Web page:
Before I answer this, let me add in a rejoinder. This is that we should be talking about design schools rather than the design school. We should resist all those totalising notions of design and the design school (which, by default, means ‘design in service mode to neoliberalism’). If I sound like a broken record then fine, but there are many models for design schools that provide starting points: craft-based, business-oriented, user-centred, individual-focused, teamwork-developing, engineering-driven, sustainability-grounded and so on. The difficulty, though, is that they still currently come under a singular rubric of employment culture and politics. They are still pretty much about training for a very specific set of economic and political circumstances.
In recent years, we have seen increased spillage of design research and practice into other knowledge domains through approaches such as design thinking, social design, design anthropology, strategic design, design for policy, transition design, design culture as practice and several other specialisms. Design education has lagged behind these, though.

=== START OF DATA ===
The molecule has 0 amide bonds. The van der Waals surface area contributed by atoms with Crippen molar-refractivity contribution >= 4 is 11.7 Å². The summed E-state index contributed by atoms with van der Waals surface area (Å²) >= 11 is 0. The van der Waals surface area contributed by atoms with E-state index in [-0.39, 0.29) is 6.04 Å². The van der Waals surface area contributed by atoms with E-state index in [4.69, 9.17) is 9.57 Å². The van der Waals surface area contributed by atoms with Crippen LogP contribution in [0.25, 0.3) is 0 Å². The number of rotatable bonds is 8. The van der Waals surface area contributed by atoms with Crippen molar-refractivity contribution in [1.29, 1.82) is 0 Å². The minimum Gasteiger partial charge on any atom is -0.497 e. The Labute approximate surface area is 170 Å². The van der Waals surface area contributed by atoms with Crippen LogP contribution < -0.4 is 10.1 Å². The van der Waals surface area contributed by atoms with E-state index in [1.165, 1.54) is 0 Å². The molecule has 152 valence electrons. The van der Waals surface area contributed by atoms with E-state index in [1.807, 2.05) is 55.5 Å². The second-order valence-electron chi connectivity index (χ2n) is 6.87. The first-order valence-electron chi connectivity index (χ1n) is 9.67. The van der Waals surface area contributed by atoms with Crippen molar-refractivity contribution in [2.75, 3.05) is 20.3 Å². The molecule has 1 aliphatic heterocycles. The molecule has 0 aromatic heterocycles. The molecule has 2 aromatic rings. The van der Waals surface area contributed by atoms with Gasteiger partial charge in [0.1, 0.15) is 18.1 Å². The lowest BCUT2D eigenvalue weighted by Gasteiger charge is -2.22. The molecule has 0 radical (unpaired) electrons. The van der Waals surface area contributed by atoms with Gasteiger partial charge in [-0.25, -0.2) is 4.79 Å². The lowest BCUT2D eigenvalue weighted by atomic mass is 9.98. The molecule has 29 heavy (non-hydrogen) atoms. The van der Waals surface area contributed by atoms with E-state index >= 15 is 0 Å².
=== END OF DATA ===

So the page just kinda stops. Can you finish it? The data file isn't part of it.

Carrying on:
However, would it not be compelling to stop worrying about these in the design school, but to site design education outside its traditional settings? In social science departments, medical schools, healthcare settings, or community centres, for example? Can these be the kinds of places where design education can get reframed in powerful, informed and challenging ways?
Anyone who has visited the former Bauhaus school in Dessau will be struck by their majestic, utopian environment. This utopianism — of the hermetically sealed, creative environment — lingers on in most design schools.
Half a century ago, design students and tutors were talking about throwing bricks through the Bauhaus windows, but this was just the beginnings of a stylistic break with Modernism. Generally, they have been peering outward through these broken windows ever since. Few have climbed out of them to establish themselves elsewhere, though.
Such moves might not entirely remove design and design schools from the neoliberal order. I’m not sure if neoliberalism can ever be fully eradicated (pace Simon Springer). But we still have to come back to the original proposition of this Salon and talk about this connection and how it can be redirected. The first step is to reveal and explain the deep links between the two. The next step might be to explore how design can function, along with other fields, in new and different ways.
In a blog that followed the Salon, Johanna Boehnert neatly summed up what she was thinking – and probably all of us. Read the whole blog with attention, but here is an extract as the last word of this particular blog (but do join in the discussion):